Author-Astha Srivastava, (Guru Gobind Singh Indraprastha University, New Delhi)
The SC bench issued notices to all 29 states and 7 UTs on the plea which also sought appointment of Special Public Prosecutors for conducting speedy trial of offences arising out of Human Rights violation within 3 months.
Human Rights violations have always been on stake. We come across instances everyday where heinous crimes like child abuse, man slaughter ethnic cleansing etc. takes place. The Universal Declaration of Human Rights (1948) and special covenants are provided for the rights of children and women. India is a signatory and state party to various international Human Rights to promote universal respect for and observance of Human Rights and Fundamental freedom. Even after the provisions made, the problem still remains the same.
India is world’s largest sovereign, secular, democratic republic, Human Rights in India is a complicated issue because of the country’s large size and population, widespread poverty and lack of proper education. Having a look to various reports and studies on Human Rights Practices in India, it can easily be seen that Protection of Human Rights in India needs to be done with some strict steps. One such human right violation is Communal riots between religious groups, which have been prevalent in India. The 2002, Gujarat riots ended with taking 1,044 lives, as per the official sources. However, unofficial sources estimated death of about 2,000 people.
In a very recent petition filed by a law student Bhavika Phore, through advocate Aakarsh Kamra, invoked writ jurisdiction of the Hon’ble Supreme Court under Article 32 of Part III of the Constitution of India in which direction was sought to the centre to provide sufficient and adequate funds for setting up Human Rights court in all 725 districts in 29 states and 7 union territories in a time bound manner. Moreover, establishment of special Human Rights Courts would further strengthen and enhance existing mechanism and also boost up preservation and protection of human rights.
A bench comprising Chief Justice Ranjan Gogoi and Justice Deepak Gupta and Aniruddha Bose issued notices to all 29 states which also sought for appointment of Special Public Prosecutor (SPPs) for conducting speedy trial of offences arising out of human rights violation within 3 months.
The above petition was related to the implementation of Section 30 & 31 in Chapter VI of the Protection of Human Rights Act (PHRA), 1993. Section 30 of the PHRA says the state government in concurrence of the Chief Justice of the concerned High Court will specify for each district a Human Rights Court for speedy trial of human Rights violation. Section 31 of the act provides for the state government to specify and appoint SPPs for conducting cases.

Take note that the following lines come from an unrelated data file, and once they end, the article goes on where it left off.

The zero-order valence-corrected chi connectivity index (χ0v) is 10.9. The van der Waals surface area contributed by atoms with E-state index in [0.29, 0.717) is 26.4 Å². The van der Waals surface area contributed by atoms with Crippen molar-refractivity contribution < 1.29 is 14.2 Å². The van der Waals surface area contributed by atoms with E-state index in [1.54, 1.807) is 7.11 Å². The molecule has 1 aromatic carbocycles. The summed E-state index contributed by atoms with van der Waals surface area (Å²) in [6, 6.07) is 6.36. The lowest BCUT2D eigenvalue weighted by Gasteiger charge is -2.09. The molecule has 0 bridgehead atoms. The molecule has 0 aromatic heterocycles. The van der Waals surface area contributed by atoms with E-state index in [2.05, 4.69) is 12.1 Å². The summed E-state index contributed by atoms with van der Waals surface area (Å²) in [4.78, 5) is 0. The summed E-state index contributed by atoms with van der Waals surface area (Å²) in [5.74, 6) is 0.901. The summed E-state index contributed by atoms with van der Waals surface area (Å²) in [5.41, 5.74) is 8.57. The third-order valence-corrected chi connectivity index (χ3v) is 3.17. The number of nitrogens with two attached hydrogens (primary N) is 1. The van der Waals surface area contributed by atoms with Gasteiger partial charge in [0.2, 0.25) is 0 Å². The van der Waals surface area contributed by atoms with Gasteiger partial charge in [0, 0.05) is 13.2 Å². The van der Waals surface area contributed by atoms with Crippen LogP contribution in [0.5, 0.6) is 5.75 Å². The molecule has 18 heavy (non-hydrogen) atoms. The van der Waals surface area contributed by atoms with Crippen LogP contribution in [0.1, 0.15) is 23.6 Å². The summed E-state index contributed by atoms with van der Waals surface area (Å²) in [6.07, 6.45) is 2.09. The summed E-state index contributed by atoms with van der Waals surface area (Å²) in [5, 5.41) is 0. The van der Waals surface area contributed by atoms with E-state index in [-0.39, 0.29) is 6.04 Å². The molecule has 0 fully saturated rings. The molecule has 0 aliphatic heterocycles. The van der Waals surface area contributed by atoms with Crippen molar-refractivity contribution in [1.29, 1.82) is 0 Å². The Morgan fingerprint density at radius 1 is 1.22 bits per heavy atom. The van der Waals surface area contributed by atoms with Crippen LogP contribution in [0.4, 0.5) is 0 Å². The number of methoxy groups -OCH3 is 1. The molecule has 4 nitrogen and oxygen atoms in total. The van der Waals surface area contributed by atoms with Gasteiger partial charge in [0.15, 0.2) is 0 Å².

During the year 2001 to 2010, the NHRC (National Human Rights Commission) recorded that 14,231 people died in police and judicial custody in India. A large no. of deaths in this custody was a consequence of torture done to them in such police and judicial custody. The plea referred to these reports on custodial deaths in the country in past years referring to “abuse of power” and “unfathomable torture” undergone by individuals due to police excess. As per the reports of National Crime Records Bureau (NCRB) of the Ministry of Home Affairs during 2009,out of total 84 cases of death in police custody, death in 80 cases were attributed to hospitalisation/treatment (9 cases),accidents(4 cases),by mob attack/riot(2 cases),by other criminals(3 cases),by suicide(21 cases),while escaping from custody(8 cases),and illness/natural death (33 cases).
The petition said “Torture remains endemic, institutionalised and central to the administration of justice. India has demonstrated no political will to end torture as it remains widespread and integral to law enforcement”. The Amnesty International Report 2017/18 also focuses on India and its deplorable state of Human Rights present in the country, the petition stated.
In the case of Dilip K. Basu vs. State of West Bengal AIR 2015 SC 2887, the Hon’ble Court pointed out the laxity of State Governments in not forming the Human Rights Court and urged all the states to comply with the same.
According to Article 39-A of the Constitution of India, The State shall secure that the operation of legal system promotes justice, on a basis of equal opportunity, and shall, in particular, provide free legal aid, by suitable legislation or schemes or in any other way, to ensure that opportunities for securing justice are not denied to any citizen by reason of economic or other disabilities. It is the primary responsibility on the state to ensure that needs of citizens are met and their basic human rights are protected.
“To uphold and protect the basic and fundamental Rights of an individual, it is an indispensable obligation upon the state to provide affordable, effective and speedy trial of offences related to violation of Human Rights, which can only be achieved by setting up special courts in each district, as provided under the Act”, the petitioner law student Bhavika Phore told the court.
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